The Scarlet Letter

Hawthorne, Nathaniel

eBook - 2008
Average Rating: 3.5 stars out of 5.
The Scarlet Letter
Everyone knows that Hester Prynne's little daughter, Pearl, is the product of an illicit affair but no one knows the identity of Pearl's father. Hester's refusal to name him brings more condemnation upon her. But she stands strong in the face of public scorn, even when she is forced to wear the sign of her shame sewn onto her clothes--the scarlet letter "A" for "Adulteress."

Publisher: London : Vintage Classic, 2008.
ISBN: 9780099529835
Characteristics: 1 online resource (273 p.)
Alternate Title: Scarlet letter (eBook)


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Nov 03, 2014

The book contains a good plot. However, it is accompanied with uncomon words which makes the story less interesting in my perspective.

Jul 10, 2014
  • Janna7846 rated this: 4 stars out of 5.

Its a really good book

Nov 22, 2013
  • LaPhenixa rated this: 3 stars out of 5.

One of the easier to read classics that I've encountered thus far. I enjoyed the imagery and the symbolism in the book, but the slow parts were a struggle to get through.

Jul 08, 2013
  • platypus101 rated this: 3.5 stars out of 5.

I loved Pearl. SHE IS THE TRUTH. She knows the truth even when her mom, Hester, hides it. She is my favorite character in the whole entire novel! :)

Dimmesdale and Chillingworth anger me. I hate their attitude toward Hester's adultery. For starters, Chillingworth should not be taking revenge. GOD IS THE ONLY ONE WHO SHALT TAKE REVENGE, AND THOSE WHO SEEK IT SHALL BE PUNISHED! This is why Chillingworth becomes uglier throughout the novel. I also dislike Dimmesdale because he is not a man. He does not stand up to take responsibility for impregnating Hester.

Aug 16, 2012
  • 12sonas rated this: 4 stars out of 5.

This is perhaps the greatest of books written. It has eloquent beautiful language mixed with a thrilling plot. All have heard of the book. No one is truly American until they have read the scarlet letter.

Jun 25, 2012
  • re_discover rated this: 3.5 stars out of 5.

Overall, I enjoyed the novel and the author's writing style; however, I was always left with the same question: why? Why Arthur Dimmsdale (pun the author intended?)? What attracted Hester to him?

As well, as much as Hawthorne criticises the strict Puritan regime he writes about in some parts of New England, he also equally seems to glorify it. See his discription of the Election Day procession- half condecension, and nostalgia.

Mar 03, 2012
  • melissajayne80 rated this: 3.5 stars out of 5.

This was a book I had been wanting to read for quite sometime due to just the fact of the nature of what it dealt with and because its a book that is referred to in many ways. I think expected something more than what I actually encountered. While it was well-written, I did find it a bit mundane and sometimes a little dull and slow moving. While I understand the point of the book, it just felt like there was something missing and I suppose it was because there was this hype that surrounded the book that it was something that I was expecting. In otherwords, what I expected isn't what I got out of the book. It is very well written and from that standpoint it was very good and I can clearly see why its considered to be classic, especially in terms of the American canon of American literature. Hawthorne clearly makes his point that we as humans struggle between what we know is right and what we feel is right and how the two are constantly in conflict with one another. I recommend the book, but only with the pretext that it isn't the salicous book that its sometimes made out to be.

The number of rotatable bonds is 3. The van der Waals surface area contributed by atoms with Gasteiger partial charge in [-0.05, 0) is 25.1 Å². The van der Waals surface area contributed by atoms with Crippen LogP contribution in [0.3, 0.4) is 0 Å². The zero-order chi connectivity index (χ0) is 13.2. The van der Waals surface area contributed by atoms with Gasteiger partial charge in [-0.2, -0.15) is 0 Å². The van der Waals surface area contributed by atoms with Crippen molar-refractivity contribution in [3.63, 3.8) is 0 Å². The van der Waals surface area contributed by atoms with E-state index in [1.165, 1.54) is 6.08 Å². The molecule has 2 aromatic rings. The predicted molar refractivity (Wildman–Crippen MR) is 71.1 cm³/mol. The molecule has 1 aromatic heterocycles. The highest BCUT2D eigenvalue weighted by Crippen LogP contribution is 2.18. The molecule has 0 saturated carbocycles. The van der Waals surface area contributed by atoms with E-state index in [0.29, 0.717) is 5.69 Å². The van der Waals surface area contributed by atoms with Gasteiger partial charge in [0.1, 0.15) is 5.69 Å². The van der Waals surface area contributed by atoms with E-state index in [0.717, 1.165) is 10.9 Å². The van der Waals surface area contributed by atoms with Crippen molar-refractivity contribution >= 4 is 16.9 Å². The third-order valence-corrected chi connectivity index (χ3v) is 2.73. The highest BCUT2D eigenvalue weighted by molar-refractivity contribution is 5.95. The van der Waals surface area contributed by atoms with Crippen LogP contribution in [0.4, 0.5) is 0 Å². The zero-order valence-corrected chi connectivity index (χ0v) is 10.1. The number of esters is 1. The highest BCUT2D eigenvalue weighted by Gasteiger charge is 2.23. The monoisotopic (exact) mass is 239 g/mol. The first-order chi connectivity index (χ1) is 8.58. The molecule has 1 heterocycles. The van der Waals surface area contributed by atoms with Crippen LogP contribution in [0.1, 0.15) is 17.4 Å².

Now if I take out my expectations of the book, the book as a whole rates higher than what I gave it, probably closer to a four than a three. Hawthorne's language does draw one into the story and when you find out what happens in the end (I am not going to spill the beans for those that still wish to read the book), you can see why Hawthorne paced the book the way he did. What I am bit surprised about the book was that it was Hawthorne's first major piece that was written and was really his only well-known work, unlike Dickens who seemed to turn out well-known pieces on a regular basis (did some research on Hawthorne and he wrote other pieces of fiction, but nothing that I recognized).

Mar 07, 2011
  • dragonsnakes rated this: 4 stars out of 5.

A book I read twice for school and always enjoyed. The book illustrated how a person would mentally suffer by the words of another.

Aug 11, 2010

I hated it. So much that I didn't even finish the first chapter. It's written in a very confusing manner, with lots of run on sentences. You kind of don't understand where the author is going with it. it was painfully boring. I don't get why people make such a big deal about it.

May 11, 2010
  • meaganpeters4 rated this: 3 stars out of 5.

A uniwue look at the early American colonists and their values. A real page turner!

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Jul 08, 2013
  • platypus101 rated this: 3.5 stars out of 5.

platypus101 thinks this title is suitable for 15 years and over

Sep 23, 2009
  • GCL rated this: 2 stars out of 5.

GCL thinks this title is suitable for 99 years and over


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Jul 08, 2013
  • platypus101 rated this: 3.5 stars out of 5.

“She had not known the weight until she felt the freedom.”


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